A. Most stable mfold-predicted secondary structures of human pre-miR-146b and a variant pre-microRNA examined in this study. The 5′ and 3′ ends, nucleotide positions, and segments corresponding to mature miR-146b-5p and -3p sequences (5p and 3p) are indicated. B. Histograms for red fluorescence quantified by flow cytometry of A549 and A549-derived cell-lines stably transduced with lentiviruses bearing constructs engineered for expression of human pre-miR-146b (A549/146b), or its variant shown in A (A549/v146b), or neither (A549/vec). C. Comparison of miR-146b-5p and -3p levels (5p and 3p), normalized to that of the RNU6B small nucleolar RNA, in the A549-derived cell-lines as assessed using reverse transcription followed by PCR (RT-PCR). Means and their standard errors for measurements from three different experiments are shown. D. Standard curves showing the relationship between quantification cycle (Cq) value and concentration of RNA in miR-146b-5p and -3p (5p and 3p) RT-PCR assays of synthetic miR-146b-5p and -3p RNA, respectively. A log2 scale is used for the X axis. E. Semi-quantification of the relative amounts of miR-146b-5p and -3p in RNA of 293T, BEAS-2B, MCF-7, and ML-2 (means, single experiments), and the three A549-derived cell-lines, (means and their standard errors for measurements from three different experiments) are shown.

https://doi.org/10.1371/journal.pone.0022379.g001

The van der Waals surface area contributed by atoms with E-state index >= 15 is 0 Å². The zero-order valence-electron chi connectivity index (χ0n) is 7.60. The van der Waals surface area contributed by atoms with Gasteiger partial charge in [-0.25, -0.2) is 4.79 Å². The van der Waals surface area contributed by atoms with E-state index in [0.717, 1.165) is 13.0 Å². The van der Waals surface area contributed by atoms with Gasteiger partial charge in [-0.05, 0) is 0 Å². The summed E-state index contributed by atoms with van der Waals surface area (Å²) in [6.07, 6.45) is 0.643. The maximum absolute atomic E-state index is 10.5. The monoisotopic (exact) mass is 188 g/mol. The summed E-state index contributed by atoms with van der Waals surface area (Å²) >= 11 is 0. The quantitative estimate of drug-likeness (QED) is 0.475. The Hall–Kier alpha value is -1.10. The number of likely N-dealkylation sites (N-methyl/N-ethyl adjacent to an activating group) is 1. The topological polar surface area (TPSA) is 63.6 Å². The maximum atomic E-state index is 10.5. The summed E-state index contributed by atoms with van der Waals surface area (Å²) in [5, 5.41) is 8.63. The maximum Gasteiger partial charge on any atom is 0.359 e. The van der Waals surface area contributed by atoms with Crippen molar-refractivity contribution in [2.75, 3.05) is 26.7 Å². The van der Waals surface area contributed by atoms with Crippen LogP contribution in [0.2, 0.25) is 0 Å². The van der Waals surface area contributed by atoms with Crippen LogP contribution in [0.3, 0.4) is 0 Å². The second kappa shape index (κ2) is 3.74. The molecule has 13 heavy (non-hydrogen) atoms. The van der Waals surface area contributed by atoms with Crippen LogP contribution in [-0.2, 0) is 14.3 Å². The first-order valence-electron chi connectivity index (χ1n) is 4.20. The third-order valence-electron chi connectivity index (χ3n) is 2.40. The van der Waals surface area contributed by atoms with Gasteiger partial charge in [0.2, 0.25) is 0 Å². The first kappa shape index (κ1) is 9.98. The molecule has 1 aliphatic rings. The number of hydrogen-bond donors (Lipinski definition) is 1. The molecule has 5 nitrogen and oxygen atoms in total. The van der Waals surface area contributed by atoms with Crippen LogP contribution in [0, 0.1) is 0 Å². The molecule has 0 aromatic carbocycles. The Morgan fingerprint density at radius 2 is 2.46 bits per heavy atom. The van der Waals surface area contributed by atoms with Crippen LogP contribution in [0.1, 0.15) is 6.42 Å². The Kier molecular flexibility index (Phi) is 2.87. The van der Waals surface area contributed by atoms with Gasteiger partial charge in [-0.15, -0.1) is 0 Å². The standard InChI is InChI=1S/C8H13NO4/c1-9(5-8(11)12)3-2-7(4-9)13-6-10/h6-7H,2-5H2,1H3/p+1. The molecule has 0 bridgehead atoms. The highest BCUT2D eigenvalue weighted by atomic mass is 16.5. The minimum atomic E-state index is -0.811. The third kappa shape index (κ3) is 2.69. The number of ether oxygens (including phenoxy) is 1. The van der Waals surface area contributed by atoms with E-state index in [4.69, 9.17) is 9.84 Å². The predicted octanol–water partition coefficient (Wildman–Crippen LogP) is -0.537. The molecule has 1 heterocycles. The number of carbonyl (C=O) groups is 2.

Strong and stable expression of the pre-microRNA-bearing TurboRFP gene in >90% of cells of each cell-line was confirmed by fluorescence flow cytometry (figure 1B and data not shown). Multiple cellular RNA preparations were assayed for miR-146b-5p and -3p mature microRNAs by RT-PCR. Overexpression of the miR-146b microRNAs was observed in both A549/146b and A549/v146b cell-lines (figure 1C). Compared to A549/vec, miR-146b-5p and -3p expression, normalized to that of the 45 base-long, housekeeping small nucleolar RNA gene RNU6B, were respectively an average of 4.9- and 6.6-fold higher in A549/146b cells. In A549/v146b, they were respectively an average of 2.6- and 6.5-fold higher, suggesting the variant pre-microRNA expressed by it was processed into mature miR-146b-5p and -3p microRNAs. To more accurately quantify the effect of the variation on the ratio of amounts of miR-146b-5p and -3p in the cells, synthetic miR-146b-5p and -3p RNAs were used to generate standard curves to examine the relationship between RT-PCR measurements (Cq values) and RNA amounts. Though assays for both microRNAs had similar RT-PCR kinetics, with each log2 unit change in RNA input producing approximately a unit change in the Cq value over a dilution range of 12 log2 units, the sensitivity of the miR-146b-5p assay was higher by approximately 3.6 Cq units (figure 1D). Therefore, miR-146b-3p Cq values were adjusted by subtracting 3.6 in order to compare the amounts of miR-146b-5p and -3p RNAs. In all the three A549-derived cell-lines, miR-146b-5p microRNA was present at an amount that was about 4-6-fold higher than that of the -3p microRNA (figure 1E). The variation in the pre-microRNA sequence was found to have no significant effect on the ratio of amounts of miR-146b-5p and -3p in the A549/v146b cells compared to the A549/146b cells. Examination of RNA from the human 293T embryonic kidney, BEAS-2B normal bronchial, MCF-7 breast cancer, and ML-2 acute myeloid leukemia cells, indicated that in these cell-lines too, miR-146b-5p is present at a 4–22-fold higher molar excess than -3p (figure 1E). Thus, the mature microRNA generated from the 5p strand of pre-miR-146b appears to be much more prevalent than the one from the 3p strand, as suggested by other studies [8], [9]. Expression of miR-146b-5p in 293T, BEAS-2B, MCF-7 and ML-2 cells was 23.8-, 0.7-, 0.6- and 2.8-fold of that in A549/vec.